Where did he go wrong?
The debate has caused much controversy in justifying human characteristics. It has even been used in courts to defend criminal behavior.
An explanation to help possibly explain the inherent criminal nature of particular individuals is their sex chromosomal diseases. It is believed that the XYY Syndrome and criminality share a correlation.
The chromosomal mapping constituting XYY is an additional Y chromosome in Pair 23; an additional chromosome determining the maleness of an individual. The logic behind this argument relies on the popular belief that males are commonly associated with aggresive behavior and delinquency. It is reasoned that the extra male chromosome induces higher levels of testosterone. The criminality of the mutated individual is therefore a result (Does A Criminal Gene Exist).
This reasoning came to the attention of the public when in 1966, a man was convicted of rape and murder of eight students. When tried, the defense attorney pleaded to excuse the person because he was suffering from XYY Syndrome. Despite this argument, he was sentenced to death. It was later discovered the man actually had a normal genotype.
The consequence of such an event sparked controversy over the insensitivity and generally inaccurate application of the genetic disease in courts. Additionally, Harvard researchers began screening newborns and monitoring those with the syndrome. They eventually came to the conclusion that males with the XYY genotype were overrepresented in the criminal demographic (The XYY Genotype and Male Criminality).
Honor Among Thieves
Are these children destined to become criminals due to their ethnic and economic status?
Despite the evidence that genetics and biology create the criminal in a person, the fact that not every criminal has a disease or disorder gives ground for the nurture side of the debate to stand on.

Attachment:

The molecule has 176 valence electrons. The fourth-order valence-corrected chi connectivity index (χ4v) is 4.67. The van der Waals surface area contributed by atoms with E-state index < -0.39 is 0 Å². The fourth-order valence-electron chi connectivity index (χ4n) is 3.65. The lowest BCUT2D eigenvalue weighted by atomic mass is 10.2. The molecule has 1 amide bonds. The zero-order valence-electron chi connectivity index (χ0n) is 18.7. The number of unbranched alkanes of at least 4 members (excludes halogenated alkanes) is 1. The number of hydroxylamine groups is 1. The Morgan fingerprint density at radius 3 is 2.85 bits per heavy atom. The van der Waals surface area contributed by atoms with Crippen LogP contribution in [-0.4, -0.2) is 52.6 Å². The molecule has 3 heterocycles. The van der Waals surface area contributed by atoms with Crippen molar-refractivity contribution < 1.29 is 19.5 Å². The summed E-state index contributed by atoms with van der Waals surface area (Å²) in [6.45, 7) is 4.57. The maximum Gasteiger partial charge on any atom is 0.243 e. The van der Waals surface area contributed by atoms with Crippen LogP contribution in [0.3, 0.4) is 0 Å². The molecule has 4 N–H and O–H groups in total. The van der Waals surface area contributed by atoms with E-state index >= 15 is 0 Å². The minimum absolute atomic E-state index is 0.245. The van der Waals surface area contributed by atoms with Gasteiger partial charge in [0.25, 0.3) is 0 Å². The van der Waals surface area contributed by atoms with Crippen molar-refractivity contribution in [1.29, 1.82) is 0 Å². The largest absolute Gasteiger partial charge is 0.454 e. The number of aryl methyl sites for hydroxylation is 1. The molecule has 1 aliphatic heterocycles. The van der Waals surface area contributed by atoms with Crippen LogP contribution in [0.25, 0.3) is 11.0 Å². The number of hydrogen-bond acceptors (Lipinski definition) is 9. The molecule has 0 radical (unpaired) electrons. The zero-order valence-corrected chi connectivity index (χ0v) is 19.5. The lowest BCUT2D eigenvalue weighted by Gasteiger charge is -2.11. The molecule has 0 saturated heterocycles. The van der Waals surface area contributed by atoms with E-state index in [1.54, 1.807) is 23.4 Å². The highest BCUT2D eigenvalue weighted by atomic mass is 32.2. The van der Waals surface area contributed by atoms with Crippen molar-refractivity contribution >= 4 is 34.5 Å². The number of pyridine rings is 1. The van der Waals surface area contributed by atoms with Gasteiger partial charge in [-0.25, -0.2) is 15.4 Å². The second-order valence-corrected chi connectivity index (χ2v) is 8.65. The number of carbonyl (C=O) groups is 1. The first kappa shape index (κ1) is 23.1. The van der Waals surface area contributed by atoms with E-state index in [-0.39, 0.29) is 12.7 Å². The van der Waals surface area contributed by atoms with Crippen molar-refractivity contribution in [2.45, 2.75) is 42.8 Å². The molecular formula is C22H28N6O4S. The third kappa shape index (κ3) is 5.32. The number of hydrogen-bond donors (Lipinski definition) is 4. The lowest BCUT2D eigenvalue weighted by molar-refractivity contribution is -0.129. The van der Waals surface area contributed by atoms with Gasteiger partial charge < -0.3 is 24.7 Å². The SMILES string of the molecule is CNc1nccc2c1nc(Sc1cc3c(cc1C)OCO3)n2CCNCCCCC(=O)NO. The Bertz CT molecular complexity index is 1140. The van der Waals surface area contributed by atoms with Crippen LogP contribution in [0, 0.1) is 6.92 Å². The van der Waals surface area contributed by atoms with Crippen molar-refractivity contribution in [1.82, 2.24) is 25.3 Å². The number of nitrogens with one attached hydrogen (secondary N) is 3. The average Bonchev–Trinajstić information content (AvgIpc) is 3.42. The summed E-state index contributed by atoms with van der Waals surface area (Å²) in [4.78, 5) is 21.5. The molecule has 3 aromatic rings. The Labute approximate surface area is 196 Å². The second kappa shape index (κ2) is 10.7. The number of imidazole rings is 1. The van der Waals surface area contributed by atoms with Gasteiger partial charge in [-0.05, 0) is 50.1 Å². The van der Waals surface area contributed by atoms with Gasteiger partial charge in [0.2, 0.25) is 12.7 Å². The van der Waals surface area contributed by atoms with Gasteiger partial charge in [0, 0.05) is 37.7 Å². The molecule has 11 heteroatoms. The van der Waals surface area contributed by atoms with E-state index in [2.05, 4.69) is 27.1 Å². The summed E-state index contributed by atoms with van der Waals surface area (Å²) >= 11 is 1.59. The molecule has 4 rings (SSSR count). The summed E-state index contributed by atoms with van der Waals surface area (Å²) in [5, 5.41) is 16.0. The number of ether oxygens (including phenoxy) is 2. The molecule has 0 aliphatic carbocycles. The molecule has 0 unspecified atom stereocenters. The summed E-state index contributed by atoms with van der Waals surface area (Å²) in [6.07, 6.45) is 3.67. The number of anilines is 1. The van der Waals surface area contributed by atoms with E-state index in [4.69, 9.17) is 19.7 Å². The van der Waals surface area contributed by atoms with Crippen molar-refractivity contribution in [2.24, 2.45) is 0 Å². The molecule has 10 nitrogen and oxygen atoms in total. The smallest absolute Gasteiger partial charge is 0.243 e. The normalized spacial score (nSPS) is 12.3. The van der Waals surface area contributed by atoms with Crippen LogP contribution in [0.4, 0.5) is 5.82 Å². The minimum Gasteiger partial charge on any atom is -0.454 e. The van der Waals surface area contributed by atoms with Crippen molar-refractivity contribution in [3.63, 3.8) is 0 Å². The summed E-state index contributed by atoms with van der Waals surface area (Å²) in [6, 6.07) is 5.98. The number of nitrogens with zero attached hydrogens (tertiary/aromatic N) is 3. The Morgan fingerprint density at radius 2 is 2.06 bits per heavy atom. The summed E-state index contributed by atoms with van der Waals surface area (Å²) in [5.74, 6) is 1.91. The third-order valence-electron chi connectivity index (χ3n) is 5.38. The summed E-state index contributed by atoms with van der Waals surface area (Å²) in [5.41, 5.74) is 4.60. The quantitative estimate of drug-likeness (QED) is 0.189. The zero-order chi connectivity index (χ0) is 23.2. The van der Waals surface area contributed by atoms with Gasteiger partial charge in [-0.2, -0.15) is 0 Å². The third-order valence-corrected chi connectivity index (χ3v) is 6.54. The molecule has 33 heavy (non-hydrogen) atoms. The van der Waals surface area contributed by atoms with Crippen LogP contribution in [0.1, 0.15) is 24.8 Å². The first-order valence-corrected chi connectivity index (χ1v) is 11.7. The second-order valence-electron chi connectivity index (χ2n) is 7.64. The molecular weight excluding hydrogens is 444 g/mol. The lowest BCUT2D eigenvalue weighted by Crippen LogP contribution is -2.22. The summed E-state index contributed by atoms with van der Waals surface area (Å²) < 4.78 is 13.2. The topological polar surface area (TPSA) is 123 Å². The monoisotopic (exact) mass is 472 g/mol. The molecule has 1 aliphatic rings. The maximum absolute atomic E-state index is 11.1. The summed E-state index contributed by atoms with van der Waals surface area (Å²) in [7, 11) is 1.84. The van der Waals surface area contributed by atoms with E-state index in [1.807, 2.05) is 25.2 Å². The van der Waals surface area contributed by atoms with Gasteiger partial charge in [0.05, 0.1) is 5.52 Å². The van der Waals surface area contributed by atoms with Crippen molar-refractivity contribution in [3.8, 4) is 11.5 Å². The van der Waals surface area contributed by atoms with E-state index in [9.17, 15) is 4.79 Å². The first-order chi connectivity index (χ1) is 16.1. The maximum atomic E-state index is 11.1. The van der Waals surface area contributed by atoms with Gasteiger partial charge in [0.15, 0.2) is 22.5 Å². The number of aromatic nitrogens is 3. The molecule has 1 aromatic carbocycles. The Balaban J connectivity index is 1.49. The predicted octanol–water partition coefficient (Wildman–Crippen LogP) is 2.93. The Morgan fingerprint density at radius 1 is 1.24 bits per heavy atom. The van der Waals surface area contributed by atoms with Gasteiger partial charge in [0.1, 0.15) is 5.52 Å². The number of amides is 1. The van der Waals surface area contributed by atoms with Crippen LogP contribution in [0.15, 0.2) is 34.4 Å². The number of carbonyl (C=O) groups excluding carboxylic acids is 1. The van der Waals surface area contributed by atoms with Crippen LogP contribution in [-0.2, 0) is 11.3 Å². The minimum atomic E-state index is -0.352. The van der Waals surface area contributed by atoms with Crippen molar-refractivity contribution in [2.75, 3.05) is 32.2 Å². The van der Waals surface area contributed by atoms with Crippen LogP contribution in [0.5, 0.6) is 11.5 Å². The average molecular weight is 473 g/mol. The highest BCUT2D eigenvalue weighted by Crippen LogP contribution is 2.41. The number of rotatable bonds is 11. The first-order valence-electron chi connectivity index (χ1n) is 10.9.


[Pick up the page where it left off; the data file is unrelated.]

In fact, a study conducted on a crime family succeeds in refuting the notion that nature dictates the criminality of an individual. A New York family, falsely named the Jukes family to protect their identity, exhibited criminal behavior in its 709 members. When factors separated the outer branches from the core, 120 persons grew up to become criminals, in spite of the fact these family members were not blood-related. To further support the nurture side of the debate, these family members remained in contact with the core family (Nicolle).
Research conducted between 1996 and 2003 explains that a number of factors may have contributed to a life of crime in individuals. These factors are generally identified as poverty, poor education, parental involvement, and large family structure (Genes, Environment, and Criminal Behavior).
It's difficult to label whether or not the effects of this research are consequences or successes because of how prisons have adapted suit its inmates. Rules are enforced more strictly to replace the lawless upbringing of the prisoners, and at the same time, more facilities have become available to inmates so they can educate themselves and know some of the luxuries that were previously absent in their lives.